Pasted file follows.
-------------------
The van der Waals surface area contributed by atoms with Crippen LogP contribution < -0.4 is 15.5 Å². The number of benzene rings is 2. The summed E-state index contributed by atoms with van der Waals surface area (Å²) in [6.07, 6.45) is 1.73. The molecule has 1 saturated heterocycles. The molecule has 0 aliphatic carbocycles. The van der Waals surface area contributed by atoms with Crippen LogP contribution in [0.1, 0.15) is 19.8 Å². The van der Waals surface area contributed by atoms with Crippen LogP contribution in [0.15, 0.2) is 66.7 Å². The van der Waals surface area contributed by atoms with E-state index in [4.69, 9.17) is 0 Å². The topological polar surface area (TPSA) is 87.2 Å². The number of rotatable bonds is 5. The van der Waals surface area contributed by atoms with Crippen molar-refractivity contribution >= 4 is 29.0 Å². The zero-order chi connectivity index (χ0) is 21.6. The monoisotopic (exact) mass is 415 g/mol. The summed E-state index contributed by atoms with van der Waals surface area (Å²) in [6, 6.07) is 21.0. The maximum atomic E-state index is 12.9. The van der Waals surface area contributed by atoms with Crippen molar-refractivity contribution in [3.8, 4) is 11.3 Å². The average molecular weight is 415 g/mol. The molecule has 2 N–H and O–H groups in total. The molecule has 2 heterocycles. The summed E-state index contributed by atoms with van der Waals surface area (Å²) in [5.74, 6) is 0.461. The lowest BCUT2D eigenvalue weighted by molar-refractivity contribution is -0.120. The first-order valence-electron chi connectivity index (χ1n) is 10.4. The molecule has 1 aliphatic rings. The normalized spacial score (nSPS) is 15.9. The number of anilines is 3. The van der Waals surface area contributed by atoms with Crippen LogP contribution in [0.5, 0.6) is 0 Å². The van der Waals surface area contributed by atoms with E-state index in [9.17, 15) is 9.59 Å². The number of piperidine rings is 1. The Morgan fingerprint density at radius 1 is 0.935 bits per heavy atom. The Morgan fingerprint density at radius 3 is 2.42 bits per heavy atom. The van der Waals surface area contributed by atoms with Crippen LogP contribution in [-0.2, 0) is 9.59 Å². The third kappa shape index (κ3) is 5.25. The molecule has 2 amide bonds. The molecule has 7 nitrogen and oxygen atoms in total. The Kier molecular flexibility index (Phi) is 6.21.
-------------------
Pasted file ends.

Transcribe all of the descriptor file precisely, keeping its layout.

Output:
The van der Waals surface area contributed by atoms with Crippen LogP contribution < -0.4 is 15.5 Å². The number of benzene rings is 2. The summed E-state index contributed by atoms with van der Waals surface area (Å²) in [6.07, 6.45) is 1.73. The molecule has 1 saturated heterocycles. The molecule has 0 aliphatic carbocycles. The van der Waals surface area contributed by atoms with Crippen LogP contribution in [0.1, 0.15) is 19.8 Å². The van der Waals surface area contributed by atoms with Crippen LogP contribution in [0.15, 0.2) is 66.7 Å². The van der Waals surface area contributed by atoms with E-state index in [4.69, 9.17) is 0 Å². The topological polar surface area (TPSA) is 87.2 Å². The number of rotatable bonds is 5. The van der Waals surface area contributed by atoms with Crippen molar-refractivity contribution >= 4 is 29.0 Å². The zero-order chi connectivity index (χ0) is 21.6. The monoisotopic (exact) mass is 415 g/mol. The summed E-state index contributed by atoms with van der Waals surface area (Å²) in [6, 6.07) is 21.0. The maximum atomic E-state index is 12.9. The van der Waals surface area contributed by atoms with Crippen molar-refractivity contribution in [3.8, 4) is 11.3 Å². The average molecular weight is 415 g/mol. The molecule has 2 N–H and O–H groups in total. The molecule has 2 heterocycles. The summed E-state index contributed by atoms with van der Waals surface area (Å²) in [5.74, 6) is 0.461. The lowest BCUT2D eigenvalue weighted by molar-refractivity contribution is -0.120. The first-order valence-electron chi connectivity index (χ1n) is 10.4. The molecule has 1 aliphatic rings. The normalized spacial score (nSPS) is 15.9. The number of anilines is 3. The van der Waals surface area contributed by atoms with Crippen LogP contribution in [0.5, 0.6) is 0 Å². The van der Waals surface area contributed by atoms with E-state index in [9.17, 15) is 9.59 Å². The number of piperidine rings is 1. The Morgan fingerprint density at radius 1 is 0.935 bits per heavy atom. The Morgan fingerprint density at radius 3 is 2.42 bits per heavy atom. The van der Waals surface area contributed by atoms with Crippen LogP contribution in [-0.2, 0) is 9.59 Å². The third kappa shape index (κ3) is 5.25. The molecule has 2 amide bonds. The molecule has 7 nitrogen and oxygen atoms in total. The Kier molecular flexibility index (Phi) is 6.21.